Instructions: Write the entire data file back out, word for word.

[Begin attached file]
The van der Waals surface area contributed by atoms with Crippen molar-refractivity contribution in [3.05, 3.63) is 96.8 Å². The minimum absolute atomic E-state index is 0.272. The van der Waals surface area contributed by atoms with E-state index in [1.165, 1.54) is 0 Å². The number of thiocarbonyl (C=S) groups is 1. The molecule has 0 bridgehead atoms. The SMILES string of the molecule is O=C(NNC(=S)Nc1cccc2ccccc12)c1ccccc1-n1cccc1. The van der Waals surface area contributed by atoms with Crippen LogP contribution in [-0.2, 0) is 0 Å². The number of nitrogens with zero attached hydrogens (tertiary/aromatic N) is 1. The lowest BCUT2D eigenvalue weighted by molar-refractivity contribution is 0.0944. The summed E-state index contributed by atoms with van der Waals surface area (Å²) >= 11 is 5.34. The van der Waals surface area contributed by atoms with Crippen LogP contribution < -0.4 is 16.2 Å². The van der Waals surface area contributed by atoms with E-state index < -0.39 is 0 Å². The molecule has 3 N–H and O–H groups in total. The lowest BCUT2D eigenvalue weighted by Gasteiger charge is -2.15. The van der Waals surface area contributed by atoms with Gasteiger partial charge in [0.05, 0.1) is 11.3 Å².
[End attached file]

The van der Waals surface area contributed by atoms with Crippen molar-refractivity contribution in [3.05, 3.63) is 96.8 Å². The minimum absolute atomic E-state index is 0.272. The van der Waals surface area contributed by atoms with E-state index in [1.165, 1.54) is 0 Å². The number of thiocarbonyl (C=S) groups is 1. The molecule has 0 bridgehead atoms. The SMILES string of the molecule is O=C(NNC(=S)Nc1cccc2ccccc12)c1ccccc1-n1cccc1. The van der Waals surface area contributed by atoms with Crippen LogP contribution in [-0.2, 0) is 0 Å². The number of nitrogens with zero attached hydrogens (tertiary/aromatic N) is 1. The lowest BCUT2D eigenvalue weighted by molar-refractivity contribution is 0.0944. The summed E-state index contributed by atoms with van der Waals surface area (Å²) >= 11 is 5.34. The van der Waals surface area contributed by atoms with Crippen LogP contribution < -0.4 is 16.2 Å². The van der Waals surface area contributed by atoms with E-state index < -0.39 is 0 Å². The molecule has 3 N–H and O–H groups in total. The lowest BCUT2D eigenvalue weighted by Gasteiger charge is -2.15. The van der Waals surface area contributed by atoms with Gasteiger partial charge in [0.05, 0.1) is 11.3 Å².